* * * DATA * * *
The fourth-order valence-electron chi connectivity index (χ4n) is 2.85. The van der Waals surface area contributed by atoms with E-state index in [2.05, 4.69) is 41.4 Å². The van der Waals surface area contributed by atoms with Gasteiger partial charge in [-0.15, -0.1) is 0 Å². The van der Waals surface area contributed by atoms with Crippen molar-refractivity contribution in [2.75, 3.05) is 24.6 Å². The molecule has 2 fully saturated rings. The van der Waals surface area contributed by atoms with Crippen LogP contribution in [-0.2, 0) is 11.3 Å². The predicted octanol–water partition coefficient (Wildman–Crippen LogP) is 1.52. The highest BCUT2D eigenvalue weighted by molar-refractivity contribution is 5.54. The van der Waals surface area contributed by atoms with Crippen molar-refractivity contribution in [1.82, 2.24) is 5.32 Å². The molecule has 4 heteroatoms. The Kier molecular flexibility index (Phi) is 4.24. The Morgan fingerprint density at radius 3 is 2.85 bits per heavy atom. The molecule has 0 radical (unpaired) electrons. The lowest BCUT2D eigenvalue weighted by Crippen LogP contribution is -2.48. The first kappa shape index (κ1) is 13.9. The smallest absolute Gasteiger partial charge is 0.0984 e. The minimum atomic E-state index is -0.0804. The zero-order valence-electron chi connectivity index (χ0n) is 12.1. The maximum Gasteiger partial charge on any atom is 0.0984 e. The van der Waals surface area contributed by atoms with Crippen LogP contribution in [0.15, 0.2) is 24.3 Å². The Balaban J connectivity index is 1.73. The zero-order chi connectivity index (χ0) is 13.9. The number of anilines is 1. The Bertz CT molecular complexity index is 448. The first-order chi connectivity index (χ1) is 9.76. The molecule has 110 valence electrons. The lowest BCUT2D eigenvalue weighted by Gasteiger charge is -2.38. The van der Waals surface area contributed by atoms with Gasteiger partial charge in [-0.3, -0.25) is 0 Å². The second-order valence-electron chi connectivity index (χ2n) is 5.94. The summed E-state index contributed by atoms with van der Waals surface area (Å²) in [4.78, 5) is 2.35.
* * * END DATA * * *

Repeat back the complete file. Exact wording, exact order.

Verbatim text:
The fourth-order valence-electron chi connectivity index (χ4n) is 2.85. The van der Waals surface area contributed by atoms with E-state index in [2.05, 4.69) is 41.4 Å². The van der Waals surface area contributed by atoms with Gasteiger partial charge in [-0.15, -0.1) is 0 Å². The van der Waals surface area contributed by atoms with Crippen molar-refractivity contribution in [2.75, 3.05) is 24.6 Å². The molecule has 2 fully saturated rings. The van der Waals surface area contributed by atoms with Crippen LogP contribution in [-0.2, 0) is 11.3 Å². The predicted octanol–water partition coefficient (Wildman–Crippen LogP) is 1.52. The highest BCUT2D eigenvalue weighted by molar-refractivity contribution is 5.54. The van der Waals surface area contributed by atoms with Crippen molar-refractivity contribution in [1.82, 2.24) is 5.32 Å². The molecule has 4 heteroatoms. The Kier molecular flexibility index (Phi) is 4.24. The Morgan fingerprint density at radius 3 is 2.85 bits per heavy atom. The molecule has 0 radical (unpaired) electrons. The lowest BCUT2D eigenvalue weighted by Crippen LogP contribution is -2.48. The first kappa shape index (κ1) is 13.9. The smallest absolute Gasteiger partial charge is 0.0984 e. The minimum atomic E-state index is -0.0804. The zero-order valence-electron chi connectivity index (χ0n) is 12.1. The maximum Gasteiger partial charge on any atom is 0.0984 e. The van der Waals surface area contributed by atoms with Crippen LogP contribution in [0.15, 0.2) is 24.3 Å². The Balaban J connectivity index is 1.73. The zero-order chi connectivity index (χ0) is 13.9. The number of anilines is 1. The Bertz CT molecular complexity index is 448. The first-order chi connectivity index (χ1) is 9.76. The molecule has 110 valence electrons. The lowest BCUT2D eigenvalue weighted by Gasteiger charge is -2.38. The van der Waals surface area contributed by atoms with Gasteiger partial charge in [-0.3, -0.25) is 0 Å². The second-order valence-electron chi connectivity index (χ2n) is 5.94. The summed E-state index contributed by atoms with van der Waals surface area (Å²) in [4.78, 5) is 2.35.